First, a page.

What it’s like to work with family in a tax and accounting firm

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What’s it like to work with family in a tax and accounting firm? Will Baker, marketing director for BaCo Tech, a CPA workflow technology company founded out of BaCo Group PLLC, wrote a blog for Firm of the Future about his experiences working with his father, Ford Baker, CPA, and his mother, Linda Baker. Here are the interviews contained in the original article; the results may surprise you.

Setting boundaries

Will: I am big on trying to leave work at work, especially when I am around my parents and the rest of my family. Working with my parents means the thing we talk the most about is “work,” so it’s just habit at this point to talk about work when we see each other. Drawing those lines, and being strict about it, is helpful for our relationship. Also, it helps our family not hate us for talking about the exciting topics of accounting and accounting technology.

A helpful boundary for me has been how I refer to my parents. Being in a sales role, it’s often weird to say “dad” to my dad on a call. So, I often refer to them as Ford and Linda while at work, but when I am home, I still call them mom and dad, which some people may see as old fashioned or overthinking it, but it helps me separate the two.

Linda: We have a boundary in place to avoid work talk – if something comes up in the evening, we try to table it until the morning. This was not always the case, and it takes a lot of discipline, but it’s worth it.

Ford: Let work stay at work and have home be at home. I really try to not cross over on either side. We don’t talk shop at the house as much as possible. The same must be for at work. If I take care of personal stuff at work, that sets a precedent for my staff. Emergencies happen so we try to be flexible, but, overall, I strive to set a clear boundary between “work & personal.”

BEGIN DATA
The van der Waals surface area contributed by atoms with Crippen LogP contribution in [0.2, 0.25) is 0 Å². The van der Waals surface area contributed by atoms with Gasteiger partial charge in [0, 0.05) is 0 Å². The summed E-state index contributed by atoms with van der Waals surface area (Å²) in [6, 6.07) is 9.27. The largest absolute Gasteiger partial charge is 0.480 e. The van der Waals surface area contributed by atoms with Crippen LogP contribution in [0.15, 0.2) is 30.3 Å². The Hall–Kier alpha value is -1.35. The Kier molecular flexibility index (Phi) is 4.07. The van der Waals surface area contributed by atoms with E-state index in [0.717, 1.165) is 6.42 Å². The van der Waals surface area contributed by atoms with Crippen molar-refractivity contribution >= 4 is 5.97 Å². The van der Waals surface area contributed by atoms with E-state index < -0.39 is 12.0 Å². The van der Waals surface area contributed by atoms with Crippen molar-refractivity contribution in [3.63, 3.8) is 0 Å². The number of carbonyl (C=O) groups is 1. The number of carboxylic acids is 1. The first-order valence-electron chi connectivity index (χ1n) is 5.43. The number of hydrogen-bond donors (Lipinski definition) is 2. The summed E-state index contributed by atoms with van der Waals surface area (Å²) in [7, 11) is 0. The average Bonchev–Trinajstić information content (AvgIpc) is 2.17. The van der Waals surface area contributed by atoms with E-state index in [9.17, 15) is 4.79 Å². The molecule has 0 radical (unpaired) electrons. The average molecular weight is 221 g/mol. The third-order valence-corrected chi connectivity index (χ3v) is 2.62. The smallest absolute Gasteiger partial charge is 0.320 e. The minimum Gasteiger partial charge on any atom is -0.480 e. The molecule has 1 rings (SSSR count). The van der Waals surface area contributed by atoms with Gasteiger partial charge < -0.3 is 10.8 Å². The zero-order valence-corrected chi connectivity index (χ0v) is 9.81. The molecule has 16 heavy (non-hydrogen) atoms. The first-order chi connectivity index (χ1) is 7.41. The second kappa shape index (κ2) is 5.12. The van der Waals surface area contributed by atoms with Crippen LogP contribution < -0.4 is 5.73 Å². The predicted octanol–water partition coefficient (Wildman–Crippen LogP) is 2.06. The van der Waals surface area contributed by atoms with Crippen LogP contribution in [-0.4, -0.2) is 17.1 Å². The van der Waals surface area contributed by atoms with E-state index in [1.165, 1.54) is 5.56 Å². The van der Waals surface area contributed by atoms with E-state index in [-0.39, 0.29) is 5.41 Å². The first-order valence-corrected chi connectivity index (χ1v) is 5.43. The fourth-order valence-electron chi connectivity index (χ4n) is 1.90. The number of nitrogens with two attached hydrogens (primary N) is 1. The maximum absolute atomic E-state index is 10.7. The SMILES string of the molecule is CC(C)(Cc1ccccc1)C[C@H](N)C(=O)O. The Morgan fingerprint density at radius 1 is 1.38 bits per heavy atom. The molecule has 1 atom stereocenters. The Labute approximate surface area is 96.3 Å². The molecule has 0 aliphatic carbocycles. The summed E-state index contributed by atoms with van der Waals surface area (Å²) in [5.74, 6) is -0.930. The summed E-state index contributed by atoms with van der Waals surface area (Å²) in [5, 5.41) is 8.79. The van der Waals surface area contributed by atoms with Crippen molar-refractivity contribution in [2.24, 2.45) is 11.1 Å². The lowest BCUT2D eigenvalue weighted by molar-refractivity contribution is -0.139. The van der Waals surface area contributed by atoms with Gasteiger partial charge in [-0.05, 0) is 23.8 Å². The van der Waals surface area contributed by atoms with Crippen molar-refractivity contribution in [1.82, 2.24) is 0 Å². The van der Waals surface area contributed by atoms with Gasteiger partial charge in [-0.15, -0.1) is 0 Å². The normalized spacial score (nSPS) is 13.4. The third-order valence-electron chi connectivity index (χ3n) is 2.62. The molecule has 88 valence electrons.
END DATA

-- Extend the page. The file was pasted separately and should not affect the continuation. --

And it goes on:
Addressing tension

Will: When you’re growing up, you think your parents have it figured out. When you become an adult, that starts to fade, and when you work with them, you really see all sides of your parents. That can be both a gift, and something that may make you frustrated. Patience and grace is something I try to walk with at all times, and I have found that to be very important in our working relationship.

Linda: Sometimes, you need to sit on something, even though you know it’s an important thing to address. Having patience and giving time to see how situations shake out is important. Sometimes, the situation solves itself.

Knowing your relationship

Will: I am very confident in my abilities and qualifications for the job I have; however, I put more pressure on myself than normal to make sure that I am doing a quality job. And, I think my dad is also really good about addressing this with me by not hesitating to critique, coach, and help me improve.

Linda: I never want to be thought of as the “boss’ wife.” I strive to not only be approachable with my coworkers, but also work hard and perform well with my responsibilities at work.

Ford: I would say one of the bigger challenges of working with my son is not trying to be the parent all the time. Will has knowledge and expertise in an area that I don’t have. I had to learn how to learn, not just teach all the time.

Things to caution against

Will: The most important part about your relationship can’t be work. I love my parents, and I am very proud of, and confident in, the relationship I have with them. If I feel like work things are negatively affecting that, I address it. No job is worth sacrificing a relationship with your family.

Linda: Not letting the normal things that bother husband and wife relationships impact work relationships. There is a lot more sharing of responsibilities at home, but there must be clear segregation of duties at work.

Ford: Don’t be insular. Yes, we have the trappings of a family business, but, in reality, there are 20 other people that work between the two companies, so we are surrounded by outside voices who help lead and drive us in the directions that the two companies are going. It’s not just “what the Bakers want.”

Editor’s note: Do you work in a firm with your family? We’d like to know. Share your thoughts in a comment below.

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